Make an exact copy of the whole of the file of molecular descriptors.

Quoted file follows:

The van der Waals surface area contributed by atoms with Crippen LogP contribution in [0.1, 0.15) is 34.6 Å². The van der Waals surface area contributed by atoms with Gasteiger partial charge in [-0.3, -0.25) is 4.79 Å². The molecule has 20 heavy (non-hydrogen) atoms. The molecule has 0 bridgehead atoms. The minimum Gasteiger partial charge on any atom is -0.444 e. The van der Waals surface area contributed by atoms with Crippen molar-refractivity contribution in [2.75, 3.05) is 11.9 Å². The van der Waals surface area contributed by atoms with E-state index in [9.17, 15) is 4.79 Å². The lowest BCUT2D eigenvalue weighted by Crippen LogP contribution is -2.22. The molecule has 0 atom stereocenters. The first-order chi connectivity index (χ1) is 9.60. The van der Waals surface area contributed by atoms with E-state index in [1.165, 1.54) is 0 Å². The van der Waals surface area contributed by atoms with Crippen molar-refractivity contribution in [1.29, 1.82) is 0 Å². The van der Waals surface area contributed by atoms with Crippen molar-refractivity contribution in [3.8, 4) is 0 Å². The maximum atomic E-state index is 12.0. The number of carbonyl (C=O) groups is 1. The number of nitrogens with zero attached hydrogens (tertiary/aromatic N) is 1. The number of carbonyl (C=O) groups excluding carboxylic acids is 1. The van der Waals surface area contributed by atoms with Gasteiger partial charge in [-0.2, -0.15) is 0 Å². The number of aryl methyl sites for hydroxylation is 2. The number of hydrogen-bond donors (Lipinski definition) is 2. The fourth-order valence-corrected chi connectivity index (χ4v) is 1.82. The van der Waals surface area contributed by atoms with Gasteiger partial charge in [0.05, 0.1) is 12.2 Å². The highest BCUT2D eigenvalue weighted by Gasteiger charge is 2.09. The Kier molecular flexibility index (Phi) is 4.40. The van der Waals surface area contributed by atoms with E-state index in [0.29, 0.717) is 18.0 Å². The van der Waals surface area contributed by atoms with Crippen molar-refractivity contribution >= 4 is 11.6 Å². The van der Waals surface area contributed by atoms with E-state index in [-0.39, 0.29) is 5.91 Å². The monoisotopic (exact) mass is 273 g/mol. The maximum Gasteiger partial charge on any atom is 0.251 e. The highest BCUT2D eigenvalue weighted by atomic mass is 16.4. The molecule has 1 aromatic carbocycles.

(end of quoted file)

The van der Waals surface area contributed by atoms with Crippen LogP contribution in [0.1, 0.15) is 34.6 Å². The van der Waals surface area contributed by atoms with Gasteiger partial charge in [-0.3, -0.25) is 4.79 Å². The molecule has 20 heavy (non-hydrogen) atoms. The molecule has 0 bridgehead atoms. The minimum Gasteiger partial charge on any atom is -0.444 e. The van der Waals surface area contributed by atoms with Crippen molar-refractivity contribution in [2.75, 3.05) is 11.9 Å². The van der Waals surface area contributed by atoms with E-state index in [9.17, 15) is 4.79 Å². The lowest BCUT2D eigenvalue weighted by Crippen LogP contribution is -2.22. The molecule has 0 atom stereocenters. The first-order chi connectivity index (χ1) is 9.60. The van der Waals surface area contributed by atoms with E-state index in [1.165, 1.54) is 0 Å². The van der Waals surface area contributed by atoms with Crippen molar-refractivity contribution in [1.29, 1.82) is 0 Å². The van der Waals surface area contributed by atoms with Crippen molar-refractivity contribution in [3.8, 4) is 0 Å². The maximum atomic E-state index is 12.0. The number of carbonyl (C=O) groups is 1. The number of nitrogens with zero attached hydrogens (tertiary/aromatic N) is 1. The number of carbonyl (C=O) groups excluding carboxylic acids is 1. The van der Waals surface area contributed by atoms with Gasteiger partial charge in [-0.2, -0.15) is 0 Å². The number of aryl methyl sites for hydroxylation is 2. The number of hydrogen-bond donors (Lipinski definition) is 2. The fourth-order valence-corrected chi connectivity index (χ4v) is 1.82. The van der Waals surface area contributed by atoms with Gasteiger partial charge in [0.05, 0.1) is 12.2 Å². The highest BCUT2D eigenvalue weighted by Gasteiger charge is 2.09. The Kier molecular flexibility index (Phi) is 4.40. The van der Waals surface area contributed by atoms with E-state index in [0.29, 0.717) is 18.0 Å². The van der Waals surface area contributed by atoms with Crippen molar-refractivity contribution >= 4 is 11.6 Å². The van der Waals surface area contributed by atoms with E-state index in [-0.39, 0.29) is 5.91 Å². The monoisotopic (exact) mass is 273 g/mol. The maximum Gasteiger partial charge on any atom is 0.251 e. The highest BCUT2D eigenvalue weighted by atomic mass is 16.4. The molecule has 1 aromatic carbocycles.